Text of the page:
The IBM-Salesforce Digital Health Pass, built on blockchain technology, enables organizations to verify a person's health credentials digitally, while the Vaccine Credential Initiative, which includes efforts from Microsoft, the Mayo Clinic and Oracle, as well as EHR vendors Cerner and Epic, aims to give users digital access to their vaccination records.

With the many vaccine passport options an employer could potentially choose from, Shey said it's important for an organization to first craft a policy that touches on what information it will need from an employee.

Vaccination data is health information, meaning there are privacy and regulatory requirements to consider. One of the decisions an organization could make is to use the least amount of data possible from a vaccine passport to verify a person's vaccination status.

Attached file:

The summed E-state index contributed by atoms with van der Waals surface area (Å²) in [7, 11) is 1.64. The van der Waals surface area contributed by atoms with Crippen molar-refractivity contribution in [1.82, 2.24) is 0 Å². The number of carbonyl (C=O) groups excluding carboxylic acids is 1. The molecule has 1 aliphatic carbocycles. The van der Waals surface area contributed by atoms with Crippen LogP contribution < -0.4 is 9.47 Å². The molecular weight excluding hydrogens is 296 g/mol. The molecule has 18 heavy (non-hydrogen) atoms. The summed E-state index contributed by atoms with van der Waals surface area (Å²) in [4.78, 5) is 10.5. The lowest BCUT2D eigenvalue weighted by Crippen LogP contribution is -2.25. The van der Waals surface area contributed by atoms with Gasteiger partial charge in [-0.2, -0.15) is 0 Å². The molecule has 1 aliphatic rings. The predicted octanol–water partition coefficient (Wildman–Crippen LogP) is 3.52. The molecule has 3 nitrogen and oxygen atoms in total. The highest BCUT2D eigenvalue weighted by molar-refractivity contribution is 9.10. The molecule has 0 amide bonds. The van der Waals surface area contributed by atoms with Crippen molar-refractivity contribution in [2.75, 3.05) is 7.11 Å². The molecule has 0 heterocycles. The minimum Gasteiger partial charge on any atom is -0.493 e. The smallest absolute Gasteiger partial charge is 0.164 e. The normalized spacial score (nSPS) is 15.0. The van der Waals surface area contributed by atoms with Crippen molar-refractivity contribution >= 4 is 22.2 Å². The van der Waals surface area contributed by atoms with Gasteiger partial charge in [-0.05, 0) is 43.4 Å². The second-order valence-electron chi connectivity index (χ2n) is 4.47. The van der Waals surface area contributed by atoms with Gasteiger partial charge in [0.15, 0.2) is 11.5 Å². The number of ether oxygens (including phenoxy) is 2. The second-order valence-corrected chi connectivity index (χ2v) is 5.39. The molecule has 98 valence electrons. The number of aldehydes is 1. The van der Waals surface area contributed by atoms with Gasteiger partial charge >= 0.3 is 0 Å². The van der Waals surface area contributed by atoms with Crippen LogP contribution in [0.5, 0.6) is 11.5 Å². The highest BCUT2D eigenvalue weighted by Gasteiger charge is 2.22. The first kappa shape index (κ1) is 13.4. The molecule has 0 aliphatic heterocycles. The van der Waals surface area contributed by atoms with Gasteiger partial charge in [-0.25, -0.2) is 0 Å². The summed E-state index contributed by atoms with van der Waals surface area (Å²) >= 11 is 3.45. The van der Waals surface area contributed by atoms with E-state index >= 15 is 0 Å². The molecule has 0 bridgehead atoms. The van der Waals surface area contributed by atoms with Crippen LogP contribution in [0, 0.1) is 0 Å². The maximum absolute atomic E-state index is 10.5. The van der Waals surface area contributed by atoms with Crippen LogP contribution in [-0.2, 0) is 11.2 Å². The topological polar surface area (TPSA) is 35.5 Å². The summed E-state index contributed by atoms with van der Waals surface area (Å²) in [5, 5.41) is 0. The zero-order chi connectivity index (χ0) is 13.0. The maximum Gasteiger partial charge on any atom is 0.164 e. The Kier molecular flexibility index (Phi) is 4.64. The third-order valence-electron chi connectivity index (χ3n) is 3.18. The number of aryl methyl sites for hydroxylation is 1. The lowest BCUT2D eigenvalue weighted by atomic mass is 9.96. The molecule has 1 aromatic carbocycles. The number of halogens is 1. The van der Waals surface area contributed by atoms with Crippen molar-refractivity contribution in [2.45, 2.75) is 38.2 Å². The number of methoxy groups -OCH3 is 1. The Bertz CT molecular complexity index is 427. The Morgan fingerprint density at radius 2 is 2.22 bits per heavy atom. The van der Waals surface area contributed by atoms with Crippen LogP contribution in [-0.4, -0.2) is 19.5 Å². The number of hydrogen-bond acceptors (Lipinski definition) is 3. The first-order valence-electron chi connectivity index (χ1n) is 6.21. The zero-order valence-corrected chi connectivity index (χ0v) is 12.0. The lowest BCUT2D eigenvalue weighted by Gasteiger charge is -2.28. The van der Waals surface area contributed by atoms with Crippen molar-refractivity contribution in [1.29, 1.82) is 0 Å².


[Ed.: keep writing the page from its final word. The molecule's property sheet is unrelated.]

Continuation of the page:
"They might not need all the details that you could get within the vaccine passport for returning to workplace purposes," Shey said. "It could be a yes-or-no binary thing -- yes you have been vaccinated or no you have not."

Once organizations figure out what data they'd like to collect, they'll also need to think about how to store and secure it, Shey said.

IT teams should start planning to handle sensitive vaccine data now, if companies are considering the use of vaccination verification to bring employees back into the workforce.
Companies interested in vaccine verification should form committees to discuss how sensitive data will be handled.

Alla Valente, senior analyst at Forrester and a co-author of the Forrester report on vaccine passports in the workplace, said organizations that provided flu vaccinations through their health and wellness programs already have collection and storage processes in place for managing sensitive data -- processes they may be able to reuse for COVID-19 vaccine data.